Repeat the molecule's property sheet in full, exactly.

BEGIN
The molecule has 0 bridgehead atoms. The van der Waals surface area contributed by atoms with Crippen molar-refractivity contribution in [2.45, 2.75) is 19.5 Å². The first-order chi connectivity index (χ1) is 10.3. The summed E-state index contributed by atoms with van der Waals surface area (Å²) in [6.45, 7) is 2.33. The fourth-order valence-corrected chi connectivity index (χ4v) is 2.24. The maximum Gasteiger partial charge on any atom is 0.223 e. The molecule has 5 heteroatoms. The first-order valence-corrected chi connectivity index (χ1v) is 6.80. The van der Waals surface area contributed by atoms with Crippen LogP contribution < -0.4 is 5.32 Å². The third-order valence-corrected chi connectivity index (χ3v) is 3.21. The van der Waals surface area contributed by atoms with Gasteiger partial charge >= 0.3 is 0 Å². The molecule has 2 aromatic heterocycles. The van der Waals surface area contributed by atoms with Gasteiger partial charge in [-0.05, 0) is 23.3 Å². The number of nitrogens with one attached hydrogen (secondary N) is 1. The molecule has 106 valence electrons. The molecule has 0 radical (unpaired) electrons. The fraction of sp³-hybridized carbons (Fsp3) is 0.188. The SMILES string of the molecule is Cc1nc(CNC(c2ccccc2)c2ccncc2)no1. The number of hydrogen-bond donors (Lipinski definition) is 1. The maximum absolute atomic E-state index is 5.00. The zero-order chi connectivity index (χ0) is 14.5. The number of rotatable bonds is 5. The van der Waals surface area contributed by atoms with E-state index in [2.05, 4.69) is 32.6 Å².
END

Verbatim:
The molecule has 0 bridgehead atoms. The van der Waals surface area contributed by atoms with Crippen molar-refractivity contribution in [2.45, 2.75) is 19.5 Å². The first-order chi connectivity index (χ1) is 10.3. The summed E-state index contributed by atoms with van der Waals surface area (Å²) in [6.45, 7) is 2.33. The fourth-order valence-corrected chi connectivity index (χ4v) is 2.24. The maximum Gasteiger partial charge on any atom is 0.223 e. The molecule has 5 heteroatoms. The first-order valence-corrected chi connectivity index (χ1v) is 6.80. The van der Waals surface area contributed by atoms with Crippen LogP contribution < -0.4 is 5.32 Å². The third-order valence-corrected chi connectivity index (χ3v) is 3.21. The van der Waals surface area contributed by atoms with Gasteiger partial charge >= 0.3 is 0 Å². The molecule has 2 aromatic heterocycles. The van der Waals surface area contributed by atoms with Gasteiger partial charge in [-0.05, 0) is 23.3 Å². The number of nitrogens with one attached hydrogen (secondary N) is 1. The molecule has 106 valence electrons. The molecule has 0 radical (unpaired) electrons. The fraction of sp³-hybridized carbons (Fsp3) is 0.188. The SMILES string of the molecule is Cc1nc(CNC(c2ccccc2)c2ccncc2)no1. The number of hydrogen-bond donors (Lipinski definition) is 1. The maximum absolute atomic E-state index is 5.00. The zero-order chi connectivity index (χ0) is 14.5. The number of rotatable bonds is 5. The van der Waals surface area contributed by atoms with E-state index in [2.05, 4.69) is 32.6 Å².